For the first time, the English writer, Aldous Huxley, built the plot of his book around the topic of genetic engineering in his novel "Brave New World", created in 1932. With a highly captivating novel, he was far ahead of his time. Currently, scientists are capable of using genetic engineering to develop the so-called individual design of a person. In 2018, Chinese professor He Jiankui experimented for the first time with editing the genome of the DNA of embryos. As a result, three children were born with immunity to HIV. At the same time, the scientist's actions were recognized as illegal, and he received a prison sentence and a multimillion-dollar fine. However, the wheels of science never stop working. Mexican Professor Juan Enriquez is confident that in 10-20 years, genetic engineering will be used to treat diseases at an early stage of embryo development.
The first mention of such innovation was in the novel "Cyborg" written by the American writer, Martin Caidin, in 1972. The author literally predicted the appearance of bionic prostheses. The book tells the story of a man who had his damaged body parts replaced with mechanical analogues. In reality, the first bionic prosthetic arm appeared in 1993. Its movements were controlled by sensors connected to the brain. In 2007, this technology entered the broad market. Currently, bio prosthetics are widespread all over the world. Innovative prostheses are made to adapt to a person's walk and memorize individual moves. Now scientists are developing mechanisms that have a wide range of possibilities.
The idea of space tourism was voiced by the English futurist writer, Arthur C. Clarke, in the novel "Moon Dust" in 1961. The story is about people who make excursions to the satellite of the Earth. They fly along a route filled with moon dust. Nowadays, space travel is under development. In 2001, the first space tourist was the American entrepreneur, Denis Tito. The trip to the ISS cost him $20 million. Besides, thanks to this program, seven more tourists went into space on Russian-made spaceships. Elon Musk, CEO of SpaceX, and Boeing are actively engaged in the development of space tourism. They are ready to develop tourist trips around the Earth and in the future to Mars.
The concept of an unmanned aircraft first appeared on the pages of the Soviet science fiction writer, Alexander Belyaev, "The Lord of the World" in 1926. Curiously enough, it is echoed by the story of the American author, David Keller, "The Living Machine", created in 1935. The possibilities of self-driving transport captured the minds of many science fiction writers. The idea of self-driving vehicles was probably of the leading topics in literature throughout the twentieth century. Currently, self-driving cars have become commonplace. Auto-control is available in most planes, trains, and cars. Such tech giants as Google and Tesla are involved in the implementation of unmanned vehicles. Notably, scientific developments in this field have been carried out for many years.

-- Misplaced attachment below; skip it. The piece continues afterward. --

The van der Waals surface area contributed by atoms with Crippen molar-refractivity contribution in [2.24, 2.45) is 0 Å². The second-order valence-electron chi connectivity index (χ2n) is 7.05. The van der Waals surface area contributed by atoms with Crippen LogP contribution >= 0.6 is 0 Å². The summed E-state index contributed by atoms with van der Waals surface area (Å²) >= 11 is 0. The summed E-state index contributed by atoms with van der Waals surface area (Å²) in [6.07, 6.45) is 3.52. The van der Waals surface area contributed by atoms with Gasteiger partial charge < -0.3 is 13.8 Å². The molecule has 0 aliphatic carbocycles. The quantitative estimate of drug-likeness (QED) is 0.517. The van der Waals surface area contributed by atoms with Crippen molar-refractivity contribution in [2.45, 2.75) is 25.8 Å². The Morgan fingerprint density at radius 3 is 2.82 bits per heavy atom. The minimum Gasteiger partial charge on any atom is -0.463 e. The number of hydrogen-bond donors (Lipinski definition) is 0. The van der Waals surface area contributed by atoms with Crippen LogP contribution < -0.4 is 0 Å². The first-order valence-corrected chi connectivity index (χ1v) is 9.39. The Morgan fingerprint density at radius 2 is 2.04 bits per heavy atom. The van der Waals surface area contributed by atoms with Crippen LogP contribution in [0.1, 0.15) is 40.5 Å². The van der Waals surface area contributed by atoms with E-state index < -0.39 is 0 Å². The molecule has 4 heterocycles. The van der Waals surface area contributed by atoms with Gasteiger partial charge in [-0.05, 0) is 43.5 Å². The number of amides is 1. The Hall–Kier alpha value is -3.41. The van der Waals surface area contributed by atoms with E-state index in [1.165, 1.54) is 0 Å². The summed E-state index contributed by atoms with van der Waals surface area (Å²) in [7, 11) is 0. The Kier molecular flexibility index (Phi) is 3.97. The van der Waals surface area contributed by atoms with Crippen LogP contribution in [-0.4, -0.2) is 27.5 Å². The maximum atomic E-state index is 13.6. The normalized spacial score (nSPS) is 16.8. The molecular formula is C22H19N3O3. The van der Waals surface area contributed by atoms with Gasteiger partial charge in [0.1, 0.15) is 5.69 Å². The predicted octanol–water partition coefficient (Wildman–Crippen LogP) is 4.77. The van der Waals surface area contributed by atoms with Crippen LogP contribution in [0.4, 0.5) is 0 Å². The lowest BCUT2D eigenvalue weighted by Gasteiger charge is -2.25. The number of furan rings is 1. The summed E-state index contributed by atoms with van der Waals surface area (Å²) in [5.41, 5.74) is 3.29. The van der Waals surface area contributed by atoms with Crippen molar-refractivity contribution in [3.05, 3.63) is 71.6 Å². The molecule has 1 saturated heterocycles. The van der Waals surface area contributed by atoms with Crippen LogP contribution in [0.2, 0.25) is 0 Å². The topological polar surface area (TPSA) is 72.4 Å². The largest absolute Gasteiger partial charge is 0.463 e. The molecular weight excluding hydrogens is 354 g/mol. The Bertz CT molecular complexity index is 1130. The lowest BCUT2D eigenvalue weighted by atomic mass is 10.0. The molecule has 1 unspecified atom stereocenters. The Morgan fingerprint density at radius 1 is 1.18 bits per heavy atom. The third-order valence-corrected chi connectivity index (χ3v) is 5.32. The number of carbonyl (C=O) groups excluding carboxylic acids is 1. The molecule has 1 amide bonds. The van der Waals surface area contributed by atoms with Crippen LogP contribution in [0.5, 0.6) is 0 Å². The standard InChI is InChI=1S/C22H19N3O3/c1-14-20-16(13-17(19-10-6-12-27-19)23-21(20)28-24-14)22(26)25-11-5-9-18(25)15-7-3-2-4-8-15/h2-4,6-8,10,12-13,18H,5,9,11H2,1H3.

The use of solar energy was mentioned for the first time in the popular sci-fi novel "Ralph 124C 41+", written by Luxembourgish-American inventor Hugo Gernsback in 1911. In his work, the author also predicted the advance of television, sound films, tape recorders, transcontinental air traffic, and space flights. However, modern science has surpassed the writer's vision of the future. The first solar-powered device appeared in 1978, 67 years after Gernsbeck’s novel. Scientists estimate that by the mid-2020s, the lion's share of existing energy sources will be renewable. Solar energy is expected to account for about 80% of the world's energy by 2030. Currently, solar power plants are becoming a global trend, experts emphasize.
Fans of science fiction are well acquainted with the idea of a house with a built-in electric control that "follows the commands" of its owner. Such a house is shown in the film "Electric Dreams" released in 1984. One of the first references to a smart home is found in Ray Bradbury's short story "There will be a Gentle Rain", written in 1950. Currently, smart housing is available in many countries. In such apartments, you can find voice assistants, self-driving vacuum cleaners, and smart video cameras that call the owner on the phone in case of suspicious movements. Smart homes are at the peak of popularity. They are affordable and easy to manage. According to experts, in the near future, smart homes will be able to anticipate the wishes of their owners.
Global video communication
The first reference to global video communication appeared in the science-fiction dystopia "Metropolis", written in 1927. In one of the scenes of the film, a video phone is used, similar to a huge computer with a screen and a telephone handset. Nowadays, video communication is not a miracle. It enables people to study and work remotely, as well as communicate with other people anywhere in the world. Video communication has gained popularity during the COVID-19 pandemic. Video conferences and meetings have become a new reality. Technological developments in this industry are gaining momentum, analysts pinpoint.
One of the unique technologies that have descended from the pages of science fiction books and films, in particular, the film "Star Trek", is a universal translator. Many science fiction writers have described the possibility of instant translation of the text into any language. However, Star Trek predicts the technology that is being used now. This is machine learning, which is incredibly popular nowadays. For example, a Yandex translator translated a chapter from the book of Daniel Susskind "The Future Without Work" from English into Russian. When it comes to machine learning, automatic systems are used in order to work with different languages. Nowadays, machines can masterfully translate texts of any complexity. This technology is constantly being improved.